When we hear the word ‘cheat’, we tend to think of infidelity, sports doping scandals, and elaborate schemes involving casino card games. But, in fact, the greatest examples of cheating in history involve the seemingly legitimate gains made on financial markets.
Take for example, Bernie Madoff, a man who at one time was chairman of the NASDAQ stock exchange. In 2009, Madoff was convicted for swindling clients out of approximately $64 billion USD through an elaborate Ponzi scheme, the largest convicted act of fraud on record. Fraud on this scale would not be possible in any other industry, as the complex nature and enormous scale of financial markets makes identifying such scams difficult.
The subjective and volatile returns involved with trading on financial markets leaves plenty of room for scepticism from competitors and leniency from regulatory bodies, making it the ideal playground for would-be grifters. In Madoff’s case, his fraud had been identified by many in the industry as early as 1999 – the Securities Exchange Commission (SEC) was informed, but no action was taken for nearly a decade due to the high esteem in which many in the finance industry held Madoff.
So, who are the biggest cheaters in finance history, what is the point of these highly elaborate, convoluted markets, and who is it that benefits the most?
Albert H. Wiggin
From way back to 1929 comes the story of one of the OG financial fraudsters, although calling Albert H. Wiggin a fraud may be a bit unfair considering his actions were completely legal at the time.
Wiggin came from an affluent family and used his connections and knowledge to work his way up to the head of Chase National Bank. As an executive of the bank, Wiggin owned a considerable number of Chase Bank shares.
Shares are a foundational security in financial markets, representing a unit of equity (ownership) in a corporation, entitling a share owner to a portion of any leftover profits made by the company, called dividends.
Wiggin used his position to encourage Chase Bank to re-purchase its shares while simultaneously, short selling his personal shares to the bank through a Canadian shell Company he owned.
Short selling means selling a security that you do not own and re-purchasing and returning the security to its owner later, retaining any profits or losses from the change in price of the security over this period. Someone looking to make a profit will short a stock when they expect its price to decrease.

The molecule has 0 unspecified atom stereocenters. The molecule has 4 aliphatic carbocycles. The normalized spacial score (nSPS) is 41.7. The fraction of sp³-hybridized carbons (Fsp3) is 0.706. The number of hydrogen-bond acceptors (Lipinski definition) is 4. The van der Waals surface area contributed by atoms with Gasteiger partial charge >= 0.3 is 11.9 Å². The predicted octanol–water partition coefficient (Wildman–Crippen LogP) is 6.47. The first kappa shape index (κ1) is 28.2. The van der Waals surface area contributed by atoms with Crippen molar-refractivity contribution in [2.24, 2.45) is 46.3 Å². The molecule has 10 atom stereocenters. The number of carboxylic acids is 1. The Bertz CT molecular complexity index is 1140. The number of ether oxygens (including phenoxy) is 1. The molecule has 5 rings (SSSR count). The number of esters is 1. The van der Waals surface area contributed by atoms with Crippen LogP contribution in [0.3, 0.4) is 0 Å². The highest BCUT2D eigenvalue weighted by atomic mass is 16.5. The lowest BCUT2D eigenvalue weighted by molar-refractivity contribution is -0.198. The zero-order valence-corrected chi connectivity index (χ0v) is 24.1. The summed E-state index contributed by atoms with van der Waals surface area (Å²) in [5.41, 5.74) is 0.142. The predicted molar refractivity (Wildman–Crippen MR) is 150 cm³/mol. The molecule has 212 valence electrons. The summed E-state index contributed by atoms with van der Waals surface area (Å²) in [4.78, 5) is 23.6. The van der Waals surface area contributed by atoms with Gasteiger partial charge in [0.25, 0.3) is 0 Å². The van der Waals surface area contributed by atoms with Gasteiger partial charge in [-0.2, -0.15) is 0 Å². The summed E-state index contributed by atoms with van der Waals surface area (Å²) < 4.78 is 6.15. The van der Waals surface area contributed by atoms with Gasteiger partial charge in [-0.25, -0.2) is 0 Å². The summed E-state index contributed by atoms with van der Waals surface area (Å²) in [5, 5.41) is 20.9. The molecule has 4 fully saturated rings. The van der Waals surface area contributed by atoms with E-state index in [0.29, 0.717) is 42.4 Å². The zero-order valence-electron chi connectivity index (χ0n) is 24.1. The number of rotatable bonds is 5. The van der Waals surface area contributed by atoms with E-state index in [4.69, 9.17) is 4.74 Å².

A shell company is a corporation without active business operations or considerable assets. Although not strictly illegal, they are often used illegitimately to disguise business ownership and hide transactions or avoid taxation.
Wiggin shorted over 42,000 of his own shares, giving him a vested interest in ensuring Chase Bank’s stock value plummeted.
You may ask – ‘how did he know it was going to plummet?’. Well, it wasn’t so much that he knew it was going to plummet, but more the fact that he was in a position to directly influence and manipulate the direction of the company by making sure it made poor investments and bad business decisions to ensure the company’s stocks decreased in value and his shorts increased in value. The Wall Street Crash was purely coincidental, but it just so happened that his bank was considerably exposed, possibly intentionally.
After the Wall Street Crash of 1929, Wiggin saw his opportunity to cash out as investors closed out their positions in the market. He made over $4 million tax-free (equivalent to $65.2 million today) completely legally through these trades. In the aftermath of the crash, and Wiggin’s coverage in the media, this form of insider trading was outlawed by the SEC.
Winans, like myself, was a columnist, although unlike me he worked for the Wall Street Journal (cringe). Between 1982 and 1984, Winans wrote a column called Heard on the Street, in which he profiled certain stocks. Interestingly, the price of the stocks that Winans analysed would swing noticeably up or down based on his opinion.
Knowing this, Winans leaked the contents of his column early to a group of stockbrokers, who then purchased favourable positions in the stock before the article was published.